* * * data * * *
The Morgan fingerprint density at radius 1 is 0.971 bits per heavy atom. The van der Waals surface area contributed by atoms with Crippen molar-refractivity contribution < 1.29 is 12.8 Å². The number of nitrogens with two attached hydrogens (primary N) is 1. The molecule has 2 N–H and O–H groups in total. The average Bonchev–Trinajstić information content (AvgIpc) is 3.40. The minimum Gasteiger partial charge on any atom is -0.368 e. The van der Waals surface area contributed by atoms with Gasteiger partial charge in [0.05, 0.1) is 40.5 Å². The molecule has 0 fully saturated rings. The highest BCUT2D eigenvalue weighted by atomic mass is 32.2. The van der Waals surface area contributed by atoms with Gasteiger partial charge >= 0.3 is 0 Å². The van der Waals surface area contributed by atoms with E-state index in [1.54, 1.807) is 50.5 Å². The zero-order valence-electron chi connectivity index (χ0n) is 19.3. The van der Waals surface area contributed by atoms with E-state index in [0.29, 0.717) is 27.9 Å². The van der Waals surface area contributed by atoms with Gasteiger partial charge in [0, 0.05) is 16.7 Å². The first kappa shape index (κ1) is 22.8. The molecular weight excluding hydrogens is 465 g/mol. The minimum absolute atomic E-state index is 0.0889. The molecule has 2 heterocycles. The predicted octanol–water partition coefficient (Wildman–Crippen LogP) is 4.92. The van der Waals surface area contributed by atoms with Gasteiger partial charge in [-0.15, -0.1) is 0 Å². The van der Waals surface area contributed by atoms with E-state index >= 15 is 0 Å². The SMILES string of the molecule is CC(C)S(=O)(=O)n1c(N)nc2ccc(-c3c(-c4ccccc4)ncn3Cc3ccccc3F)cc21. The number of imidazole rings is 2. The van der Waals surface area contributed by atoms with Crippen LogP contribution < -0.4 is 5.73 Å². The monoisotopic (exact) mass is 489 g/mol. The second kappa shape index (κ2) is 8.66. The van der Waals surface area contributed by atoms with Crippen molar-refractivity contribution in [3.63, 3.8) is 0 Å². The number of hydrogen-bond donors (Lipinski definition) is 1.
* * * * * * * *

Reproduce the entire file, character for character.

The Morgan fingerprint density at radius 1 is 0.971 bits per heavy atom. The van der Waals surface area contributed by atoms with Crippen molar-refractivity contribution < 1.29 is 12.8 Å². The number of nitrogens with two attached hydrogens (primary N) is 1. The molecule has 2 N–H and O–H groups in total. The average Bonchev–Trinajstić information content (AvgIpc) is 3.40. The minimum Gasteiger partial charge on any atom is -0.368 e. The van der Waals surface area contributed by atoms with Gasteiger partial charge in [0.05, 0.1) is 40.5 Å². The molecule has 0 fully saturated rings. The highest BCUT2D eigenvalue weighted by atomic mass is 32.2. The van der Waals surface area contributed by atoms with Gasteiger partial charge >= 0.3 is 0 Å². The van der Waals surface area contributed by atoms with E-state index in [1.54, 1.807) is 50.5 Å². The zero-order valence-electron chi connectivity index (χ0n) is 19.3. The van der Waals surface area contributed by atoms with E-state index in [0.29, 0.717) is 27.9 Å². The van der Waals surface area contributed by atoms with Gasteiger partial charge in [0, 0.05) is 16.7 Å². The first kappa shape index (κ1) is 22.8. The molecular weight excluding hydrogens is 465 g/mol. The minimum absolute atomic E-state index is 0.0889. The molecule has 2 heterocycles. The predicted octanol–water partition coefficient (Wildman–Crippen LogP) is 4.92. The van der Waals surface area contributed by atoms with Gasteiger partial charge in [-0.15, -0.1) is 0 Å². The van der Waals surface area contributed by atoms with E-state index >= 15 is 0 Å². The SMILES string of the molecule is CC(C)S(=O)(=O)n1c(N)nc2ccc(-c3c(-c4ccccc4)ncn3Cc3ccccc3F)cc21. The number of imidazole rings is 2. The van der Waals surface area contributed by atoms with Crippen LogP contribution < -0.4 is 5.73 Å². The monoisotopic (exact) mass is 489 g/mol. The second kappa shape index (κ2) is 8.66. The van der Waals surface area contributed by atoms with Crippen molar-refractivity contribution in [3.63, 3.8) is 0 Å². The number of hydrogen-bond donors (Lipinski definition) is 1.